How to Build a Monolithic Dome Monolithic Domes are constructed following a patented method that requires a tough, inflatable Airform, steel-reinforced concrete and a polyurethane foam insulation. Each of these ingredients is used in a technologically specific way. Step One: The Monolithic Dome starts as a concrete ring foundation, reinforced with steel rebar. Vertical steel bars embedded in the ring later attached to the steel reinforcing of the dome itself. Small domes may use an integrated floor/ring foundation.

Triple Dome Survival Shelter « Earthbag House Plans April 12, 2011 by Owen Geiger Triple Dome Survival Shelter (click to enlarge) Specifications: Three 16′ interior diameter domes with 603 sq. ft. interior, 3 sleeping lofts with 312 sq. ft., total 915 sq. ft. interior, one bedroom, one bath, Footprint: 38′ x 38′ Description: This Triple Dome Survival Shelter provides much more space than my first earthbag survival shelter. Green eco-friendly custom homes and interiors by Solaleya Designer Patrick Marsilli proposes a revolutionary solar structure Passive solar energy: Rotate your house away from the sun in summer to cool down and towards the sun in winter to warm up (on demand or automated rotation system). Optional Integrated solar panels to store energy as well as several possible ecological options for better energy efficiency. Structural strength:

HAWTHORN- Cures Heart - Healthy Food Secret Hawthorn is hard and tough, medium sized tree. Sometimes, it can be gnarly. The flowers of Hawthorn have a strong odor and smell of honey. Homestead House, Michael Jantzen, world architecture news, archi The Homestead House is a conceptual design for alternative housing that explores the potential use of a commercially available steel, prefabricated, modular, high strength, low cost, arch building system normally used for agricultural purposes. Its architect, Michael Jantzen was inspired by his experimental design work in the late 1960s as an undergraduate at Southern Illinois University and decided to re-examine this work. The steel arches and straight panels used in the building system are formed from thin recyclable steel sheets, which can easily be bolted together with simple tools, and with unskilled labour. Once the arches are bolted together, they normally do not require an additional secondary support structure. As a result, very little material is required to form an extremely strong envelope that can be taken apart in the same manner in which it is assembled.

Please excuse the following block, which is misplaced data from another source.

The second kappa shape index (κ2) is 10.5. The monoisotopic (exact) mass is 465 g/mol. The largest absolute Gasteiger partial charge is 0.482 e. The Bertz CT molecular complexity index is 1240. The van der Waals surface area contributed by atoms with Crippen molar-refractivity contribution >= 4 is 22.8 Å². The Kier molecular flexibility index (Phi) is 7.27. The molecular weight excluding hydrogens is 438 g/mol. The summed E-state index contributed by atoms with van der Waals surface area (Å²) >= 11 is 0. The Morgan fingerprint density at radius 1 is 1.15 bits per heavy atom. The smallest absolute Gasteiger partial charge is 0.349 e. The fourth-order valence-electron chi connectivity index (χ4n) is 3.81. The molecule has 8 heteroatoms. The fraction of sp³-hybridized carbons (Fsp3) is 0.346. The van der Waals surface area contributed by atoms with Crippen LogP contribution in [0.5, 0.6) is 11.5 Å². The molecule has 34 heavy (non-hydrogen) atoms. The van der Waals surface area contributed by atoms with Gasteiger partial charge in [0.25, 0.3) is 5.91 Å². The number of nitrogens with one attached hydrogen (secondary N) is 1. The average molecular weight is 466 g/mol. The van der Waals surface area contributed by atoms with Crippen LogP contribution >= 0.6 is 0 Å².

Conduit Dome Tips Conduit, or EMT seems to be the material of choice for domes at Burning Man. Conduit is easy to work with, relatively inexpensive, and plated so painting isn't necessary. This page will provide tips for making conduit framed domes. Earthbag Construction EarthBag Homes - you're standing on the building materials... earthbag home Long sandbags are filled on-site and arranged in layers or as compressed coils. Stabilizers such as cement, lime, or sodium carbonate may be added to an ideal mix of 70% sand, 30% clay. Straw may also be added. The earthbags are then plastered over with adobe. Arquitectura en Equilibrio (Architecture in Balance) flickr.com

100' Geodesic Dome for Aquaponics The bigger a dome gets, the better it's energy efficiency. Thank you for viewing my entry. I will post Instructables for all of the different aspects of the project as we complete them.